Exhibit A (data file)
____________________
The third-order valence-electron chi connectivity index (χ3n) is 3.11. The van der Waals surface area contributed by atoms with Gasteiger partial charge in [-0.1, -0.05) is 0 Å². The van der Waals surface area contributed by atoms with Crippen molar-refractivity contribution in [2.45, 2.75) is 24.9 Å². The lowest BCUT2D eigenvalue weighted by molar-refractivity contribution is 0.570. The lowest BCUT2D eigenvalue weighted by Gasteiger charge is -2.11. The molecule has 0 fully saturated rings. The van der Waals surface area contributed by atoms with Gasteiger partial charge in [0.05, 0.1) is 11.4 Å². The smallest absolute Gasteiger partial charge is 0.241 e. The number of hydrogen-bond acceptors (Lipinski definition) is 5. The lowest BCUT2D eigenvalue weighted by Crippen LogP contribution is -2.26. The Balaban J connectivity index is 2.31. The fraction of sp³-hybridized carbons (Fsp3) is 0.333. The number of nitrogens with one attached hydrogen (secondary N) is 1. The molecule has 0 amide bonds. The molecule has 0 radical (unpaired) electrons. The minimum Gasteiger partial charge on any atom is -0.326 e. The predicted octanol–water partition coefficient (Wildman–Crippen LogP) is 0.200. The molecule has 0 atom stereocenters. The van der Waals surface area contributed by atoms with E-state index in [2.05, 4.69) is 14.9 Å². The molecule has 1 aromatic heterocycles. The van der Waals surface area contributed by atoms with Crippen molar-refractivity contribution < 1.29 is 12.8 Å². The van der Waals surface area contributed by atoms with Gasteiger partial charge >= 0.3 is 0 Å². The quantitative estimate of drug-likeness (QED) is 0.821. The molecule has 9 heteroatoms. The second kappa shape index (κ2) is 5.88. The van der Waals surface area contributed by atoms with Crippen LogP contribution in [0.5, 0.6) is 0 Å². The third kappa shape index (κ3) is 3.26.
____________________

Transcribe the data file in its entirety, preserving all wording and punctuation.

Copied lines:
The third-order valence-electron chi connectivity index (χ3n) is 3.11. The van der Waals surface area contributed by atoms with Gasteiger partial charge in [-0.1, -0.05) is 0 Å². The van der Waals surface area contributed by atoms with Crippen molar-refractivity contribution in [2.45, 2.75) is 24.9 Å². The lowest BCUT2D eigenvalue weighted by molar-refractivity contribution is 0.570. The lowest BCUT2D eigenvalue weighted by Gasteiger charge is -2.11. The molecule has 0 fully saturated rings. The van der Waals surface area contributed by atoms with Gasteiger partial charge in [0.05, 0.1) is 11.4 Å². The smallest absolute Gasteiger partial charge is 0.241 e. The number of hydrogen-bond acceptors (Lipinski definition) is 5. The lowest BCUT2D eigenvalue weighted by Crippen LogP contribution is -2.26. The Balaban J connectivity index is 2.31. The fraction of sp³-hybridized carbons (Fsp3) is 0.333. The number of nitrogens with one attached hydrogen (secondary N) is 1. The molecule has 0 amide bonds. The molecule has 0 radical (unpaired) electrons. The minimum Gasteiger partial charge on any atom is -0.326 e. The predicted octanol–water partition coefficient (Wildman–Crippen LogP) is 0.200. The molecule has 0 atom stereocenters. The van der Waals surface area contributed by atoms with E-state index in [2.05, 4.69) is 14.9 Å². The molecule has 1 aromatic heterocycles. The van der Waals surface area contributed by atoms with Crippen molar-refractivity contribution < 1.29 is 12.8 Å². The van der Waals surface area contributed by atoms with Gasteiger partial charge >= 0.3 is 0 Å². The quantitative estimate of drug-likeness (QED) is 0.821. The molecule has 9 heteroatoms. The second kappa shape index (κ2) is 5.88. The van der Waals surface area contributed by atoms with Crippen LogP contribution in [0.5, 0.6) is 0 Å². The third kappa shape index (κ3) is 3.26.